And that's leaving aside that you can speculate about reasons for the way Anakin's personality developed endlessly, but "lack of rules to obey" certainly wasn't one of them. He went from spending the first nine years of his life as a slave to spending the next fourteen as a Jedi, in an order where you address your mentor as "Master", are expected to feel benevolently for all species in general but must not get overly attached to any particular individual, something practically everyone else takes for granted, and where you go where they tell you to go. And then he spent the remaining 20 plus years of his life as a Sith, in a situation where while a great many people feared him (with reason) he still was expected to unquestioningly and absolutely obey the Emperor, who between Watto and the Jedi Council certainly wins the price for "most obvious tyrant ever in charge of Anakin Skywalker".

Switching fandoms, since I'm in a complaining mood: yesterday, my suspension of disbelief snapped again in an otherwise not half bad post Civil War story where the author declared that Tony Stark was incredibly awkward around children. Look, author, I don't care how much you're attached to the fanon of Tony incapable of most social interactions, but we actually have screen canon on this. (I.e. how Tony Stark acts with children.) He's not awkward at all. Now you can argue he treats children like adults and whether or not that's a good idea, but he hits it off with Harley in Iron Man 3 almost instantly. There's no moment of "oh God, a child? What do I say?"; instead, Tony draws the correct conclusion that Harley is a mini nerd who gets bullied at school and bribes him with something to use against a bully, and has a wry, amused rapport with the kid throughout the rest of the movie. And in addition to Harley, there's the scene early on when Tony is having lunch with Rhodey and a couple of kids come to them because they want Tony to sign their pictures for them. Which he does without hesitation and with a friendly joke (that he then gets into a panic attack isn't because they're kids but because one of them mentions New York). Hell, in Captain America: The Winter Soldier, as far as I call, one official tells Nick Fury he wants Iron Man to come to his niece's birthday party, and it's not phrased like this is something unprecedented. In conclusion: MCU Tony Stark not only isn't awkward around kids, he seems to be well practiced in dealing with them. In fact, you could say he's got a talent for it.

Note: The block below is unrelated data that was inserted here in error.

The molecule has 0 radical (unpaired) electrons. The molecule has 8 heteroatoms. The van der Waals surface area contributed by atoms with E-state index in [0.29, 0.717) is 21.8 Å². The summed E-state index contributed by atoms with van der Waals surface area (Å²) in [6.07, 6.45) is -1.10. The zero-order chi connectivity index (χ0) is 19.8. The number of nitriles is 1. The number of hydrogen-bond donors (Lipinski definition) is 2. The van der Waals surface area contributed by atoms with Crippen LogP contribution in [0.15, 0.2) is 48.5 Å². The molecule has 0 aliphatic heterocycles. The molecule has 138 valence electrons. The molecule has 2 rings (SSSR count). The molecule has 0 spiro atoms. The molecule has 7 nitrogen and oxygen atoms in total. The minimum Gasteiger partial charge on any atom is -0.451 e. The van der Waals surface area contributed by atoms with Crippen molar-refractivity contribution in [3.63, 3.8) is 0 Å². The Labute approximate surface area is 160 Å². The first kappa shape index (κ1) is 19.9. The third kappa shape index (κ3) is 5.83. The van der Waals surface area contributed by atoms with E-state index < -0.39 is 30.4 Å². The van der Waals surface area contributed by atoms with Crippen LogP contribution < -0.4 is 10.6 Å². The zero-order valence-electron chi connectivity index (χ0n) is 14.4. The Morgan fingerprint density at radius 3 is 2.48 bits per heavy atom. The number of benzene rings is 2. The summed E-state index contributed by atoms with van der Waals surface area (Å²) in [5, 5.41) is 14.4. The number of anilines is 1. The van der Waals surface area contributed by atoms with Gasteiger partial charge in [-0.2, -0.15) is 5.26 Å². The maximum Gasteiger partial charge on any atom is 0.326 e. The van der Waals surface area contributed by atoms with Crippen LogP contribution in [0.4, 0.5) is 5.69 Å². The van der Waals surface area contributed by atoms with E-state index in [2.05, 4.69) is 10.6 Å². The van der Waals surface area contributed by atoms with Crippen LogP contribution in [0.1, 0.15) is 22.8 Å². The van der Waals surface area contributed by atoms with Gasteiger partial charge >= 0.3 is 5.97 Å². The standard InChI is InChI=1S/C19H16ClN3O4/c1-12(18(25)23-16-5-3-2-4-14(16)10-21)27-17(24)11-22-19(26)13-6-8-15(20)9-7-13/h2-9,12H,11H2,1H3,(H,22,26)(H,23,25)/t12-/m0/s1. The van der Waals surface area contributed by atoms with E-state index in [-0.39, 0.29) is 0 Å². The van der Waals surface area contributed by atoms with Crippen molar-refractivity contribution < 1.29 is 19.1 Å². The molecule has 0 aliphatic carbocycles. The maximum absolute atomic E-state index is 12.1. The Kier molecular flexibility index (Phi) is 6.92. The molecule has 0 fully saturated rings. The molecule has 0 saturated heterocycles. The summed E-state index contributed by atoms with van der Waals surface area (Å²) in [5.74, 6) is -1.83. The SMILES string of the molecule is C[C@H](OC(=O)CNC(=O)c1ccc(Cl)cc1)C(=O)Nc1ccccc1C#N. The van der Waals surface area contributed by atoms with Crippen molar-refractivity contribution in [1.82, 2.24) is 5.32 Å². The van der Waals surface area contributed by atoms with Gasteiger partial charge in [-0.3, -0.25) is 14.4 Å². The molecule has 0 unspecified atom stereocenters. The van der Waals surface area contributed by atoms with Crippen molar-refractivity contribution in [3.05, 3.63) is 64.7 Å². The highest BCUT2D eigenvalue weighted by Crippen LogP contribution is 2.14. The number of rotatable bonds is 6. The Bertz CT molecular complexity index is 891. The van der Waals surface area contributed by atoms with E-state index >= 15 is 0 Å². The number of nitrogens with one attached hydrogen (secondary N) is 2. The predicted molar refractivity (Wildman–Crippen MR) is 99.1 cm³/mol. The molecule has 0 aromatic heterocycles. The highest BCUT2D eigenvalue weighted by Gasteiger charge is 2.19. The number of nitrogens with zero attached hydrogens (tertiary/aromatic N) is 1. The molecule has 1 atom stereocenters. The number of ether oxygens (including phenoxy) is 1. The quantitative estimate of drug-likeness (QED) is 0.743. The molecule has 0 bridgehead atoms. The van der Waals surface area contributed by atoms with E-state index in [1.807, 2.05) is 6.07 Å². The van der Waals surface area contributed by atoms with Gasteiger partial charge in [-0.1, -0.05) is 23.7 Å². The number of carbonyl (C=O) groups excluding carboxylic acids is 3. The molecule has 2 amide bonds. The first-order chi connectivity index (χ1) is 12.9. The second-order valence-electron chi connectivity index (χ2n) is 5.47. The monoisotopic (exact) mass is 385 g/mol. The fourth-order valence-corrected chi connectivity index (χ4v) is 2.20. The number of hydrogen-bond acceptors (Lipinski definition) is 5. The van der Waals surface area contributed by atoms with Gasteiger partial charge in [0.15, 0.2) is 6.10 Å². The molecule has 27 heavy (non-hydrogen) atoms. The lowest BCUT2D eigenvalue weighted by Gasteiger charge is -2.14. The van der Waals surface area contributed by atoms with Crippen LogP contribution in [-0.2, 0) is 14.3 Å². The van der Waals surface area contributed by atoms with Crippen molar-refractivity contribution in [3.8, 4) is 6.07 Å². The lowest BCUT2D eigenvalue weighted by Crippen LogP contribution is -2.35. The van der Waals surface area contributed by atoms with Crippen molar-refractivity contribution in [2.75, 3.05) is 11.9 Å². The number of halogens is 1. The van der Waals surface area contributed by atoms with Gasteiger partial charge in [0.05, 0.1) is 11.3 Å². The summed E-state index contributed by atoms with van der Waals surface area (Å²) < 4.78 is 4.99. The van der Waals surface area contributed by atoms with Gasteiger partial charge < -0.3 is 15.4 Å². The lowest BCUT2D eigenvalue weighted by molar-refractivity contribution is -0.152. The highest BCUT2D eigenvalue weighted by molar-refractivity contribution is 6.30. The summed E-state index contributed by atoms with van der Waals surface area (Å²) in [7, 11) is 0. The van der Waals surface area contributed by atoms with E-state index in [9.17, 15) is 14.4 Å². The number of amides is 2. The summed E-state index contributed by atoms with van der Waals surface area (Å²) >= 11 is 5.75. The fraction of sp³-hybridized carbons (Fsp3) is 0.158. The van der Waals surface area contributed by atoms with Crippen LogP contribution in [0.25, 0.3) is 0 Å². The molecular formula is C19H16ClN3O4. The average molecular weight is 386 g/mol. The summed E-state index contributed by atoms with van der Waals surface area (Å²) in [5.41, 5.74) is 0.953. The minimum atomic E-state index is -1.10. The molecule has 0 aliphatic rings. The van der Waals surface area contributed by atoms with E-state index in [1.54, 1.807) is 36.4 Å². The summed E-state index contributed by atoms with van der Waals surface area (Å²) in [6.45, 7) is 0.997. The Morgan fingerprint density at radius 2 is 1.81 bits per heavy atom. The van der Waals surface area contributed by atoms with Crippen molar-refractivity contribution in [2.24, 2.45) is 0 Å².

For that matter, he's good with teenagers, too, if Peter Parker is anything to go by. Before anyone of the "recruiting Peter was unforgivable" persuasion strikes, I'd like to point out that by "good" I don't mean "morally upstanding". I mean "knowing how to interact with a teenager he's never met before and whom he wants something from". Which isn't something most adults can pull off.
selenak: (First Class by Hidden Colours)
There's a scene in this movie where young Jean Grey, Scott Summers and Kurt Wagner have just watched Return of the Jedi and are discussing the Star Wars movies (I thought of [personal profile] penknife and [profile] amenirdis's old X-Men stories!), Kurt being pro Empire Strikes Back while Scott champions A New Hope, and Jean then concludes that at least they can agree that "the third one always is the worst". It's an obvious meta moment that just about gets away with it, and its charm embodies why despite this not really being a good movie I was entertained and glad as to where it left the characters.

more spoilery talk beneath the cut )
selenak: (Tony Stark by Gettingdrastic)
Not the Agent Carter story I'm supposed to be working on, but it wanted to be written, not least due to a certain movie. Also, it's another of my meta-disguised-as-fanfiction efforts, this time on Howard Stark.

The dreams in which I'm dying (3348 words) by Selena
Chapters: 1/1
Fandom: Agent Carter (TV), Captain America (Movies), Iron Man (Movies), The Avengers (Marvel Movies), Marvel Cinematic Universe
Rating: Teen And Up Audiences
Warnings: Major Character Death
Relationships: Howard Stark & Maria Stark & Tony Stark, Peggy Carter & Howard Stark, Steve Rogers & Howard Stark, Howard Stark & Tony Stark, Nick Fury & Howard Stark, Howard Stark/Maria Stark, Howard Stark & Joey Manfredi